Here we go, it didn’t take that long to break my vague promise of posting regularly every #GruesomeFriday. I’m one week late due to traveling and general laziness, but let’s agree there is always time to make up for such sins, shall we?
To remind you what this is about – welcome to the second digression within broader series of recollections digging into the history of my madness. The goal of these digressions is to dive beyond the first obvious stroke of the madness and fish for pieces of my life story that might provide some clues on why I became mad in the first place.
As you may know after reading through this blog, I’ve been a bit obsessed with death and dying, and I suspect some close encounters with the grim reaper might have contributed to that sorry state of my mind.
If you read the last post in these series, you know the pattern. That girl up in the picture is another friend of mine who is no more. Her name was Jana, though nearly everyone I know used to call her Apacka.
She was pretty special, generally speaking but also to me personally. Let me explain. If I ever had any need to cheat on my wonderful wife, I’d be hopelessly stupid not to do it with Apacka. Too bad (or rather good, as my wife would surely agree) there was never any spark of desire whatsoever between me and my dead friend. Many men and women considered Apacka sexy as hell and I’d never dare to disagree with them, yet she wasn’t really my type. I suspect she felt much the same about me, only stronger. I mean, I’m sure we’d enjoy having sex with each other, technically speaking, but that absolutely wasn’t the point of our relationship. And that’s saying a lot about how special that relationship was (because, let’s admit it, sex is seldom totally irrelevant whenever heterosexual men and women meet).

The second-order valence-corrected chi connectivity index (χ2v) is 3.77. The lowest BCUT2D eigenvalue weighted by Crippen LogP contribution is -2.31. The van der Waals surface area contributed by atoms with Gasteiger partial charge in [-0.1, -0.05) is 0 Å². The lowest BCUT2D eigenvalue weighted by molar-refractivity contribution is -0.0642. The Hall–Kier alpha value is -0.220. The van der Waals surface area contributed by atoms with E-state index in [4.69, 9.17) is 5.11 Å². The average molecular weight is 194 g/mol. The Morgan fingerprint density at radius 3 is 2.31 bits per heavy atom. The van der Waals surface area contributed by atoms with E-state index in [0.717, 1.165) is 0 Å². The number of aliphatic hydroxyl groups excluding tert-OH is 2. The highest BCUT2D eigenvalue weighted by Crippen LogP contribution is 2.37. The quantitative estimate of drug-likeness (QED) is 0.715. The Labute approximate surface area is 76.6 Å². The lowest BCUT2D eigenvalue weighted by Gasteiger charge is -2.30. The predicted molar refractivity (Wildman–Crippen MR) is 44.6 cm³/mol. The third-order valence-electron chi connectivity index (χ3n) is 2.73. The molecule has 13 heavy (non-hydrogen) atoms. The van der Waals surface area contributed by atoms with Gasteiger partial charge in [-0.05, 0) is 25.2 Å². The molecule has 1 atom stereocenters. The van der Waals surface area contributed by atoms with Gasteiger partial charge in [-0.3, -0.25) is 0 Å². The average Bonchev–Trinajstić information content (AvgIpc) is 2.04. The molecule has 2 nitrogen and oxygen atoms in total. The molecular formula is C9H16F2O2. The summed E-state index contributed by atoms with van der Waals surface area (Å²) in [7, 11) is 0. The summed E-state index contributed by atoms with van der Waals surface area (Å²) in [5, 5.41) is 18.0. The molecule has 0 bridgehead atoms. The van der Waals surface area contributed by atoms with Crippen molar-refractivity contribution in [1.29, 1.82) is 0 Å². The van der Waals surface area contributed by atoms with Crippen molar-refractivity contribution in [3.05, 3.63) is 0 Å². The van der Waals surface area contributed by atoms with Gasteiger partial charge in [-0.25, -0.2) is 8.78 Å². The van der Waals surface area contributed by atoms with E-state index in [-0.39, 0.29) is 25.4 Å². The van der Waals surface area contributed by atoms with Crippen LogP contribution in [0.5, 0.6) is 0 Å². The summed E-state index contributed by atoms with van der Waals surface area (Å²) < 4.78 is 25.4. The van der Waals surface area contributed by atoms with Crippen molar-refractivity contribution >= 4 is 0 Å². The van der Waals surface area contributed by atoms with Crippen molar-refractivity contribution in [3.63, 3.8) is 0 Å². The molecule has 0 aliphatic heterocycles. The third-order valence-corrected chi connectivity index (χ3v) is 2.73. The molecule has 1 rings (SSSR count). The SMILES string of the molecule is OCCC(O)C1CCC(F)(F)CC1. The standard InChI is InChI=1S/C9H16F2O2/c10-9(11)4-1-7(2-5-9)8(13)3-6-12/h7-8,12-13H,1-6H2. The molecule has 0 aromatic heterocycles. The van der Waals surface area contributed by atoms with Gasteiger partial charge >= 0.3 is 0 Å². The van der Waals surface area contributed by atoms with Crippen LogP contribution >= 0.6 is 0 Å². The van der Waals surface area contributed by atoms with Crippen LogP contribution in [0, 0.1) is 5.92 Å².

What was the thing we had about, then? Mutual respect and admiration comes first to mind. We did different things in life. I’m a scientist, by and large. She was a music journalist and an indie promoter. I drink beer. She was more into shots. I like dogs. She liked cats. We could go on and on with these oh-so-radical differences, but none of them matters. What really is important is that we each had clear goals in our lives, and we strove to achieve them in a rather bulldozer fashion.
The problem is that such people often tend to be perceived as annoying ambitious assholes by the rest of humanity. And that’s why such assholes simply have to stick together, otherwise they might easily end up feeling completely alone in the world. So I guess that’s why me and Apacka didn’t really have a choice as long as liking each other goes.
Other than that shared assholeness, it was great fun to be with Apacka. We didn’t meet that often, but that was fine. Whenever we did crash into each other, it was worth a thousand regular meetups of more reasonable people. There is only one time I remember her not talking excitedly or laughing madly until she passed out (which was a rare sight to behold as she never slept much in general). That amazing and slightly scary thing happened when we met at the Roadburn festival in Holland back in 2009. I viciously tricked Apacka into smoking a hash joint. We’re in Holland, I said, come on. You sure? she said. Yeah, that’s what everybody does here, it’s totally harmless, I rambled, while I somehow forgot to mention that the price I paid for that particular hash in a hidden connoisseur coffeeshop in Amsterdam would probably fetch an equal amount of other, ostensibly much stronger substances available from various shady individuals roaming the central streets of any bigger Dutch city. And that crazy price turned out to be a pretty accurate indication of the enormous mischief potential of the joint we shared.
Only after Apacka mysteriously disappeared for about three hours I remembered she’d had virtually zero experience with anything other than booze as long as intoxication goes. When she finally emerged back in the dubious reality of the dark and noisy depths of venue 013, she said she got propelled into some sort of a limbo realm between life and death by a Young Gods set.
I believed her. She could be very convincing. And I had been having an interesting time after that joint myself.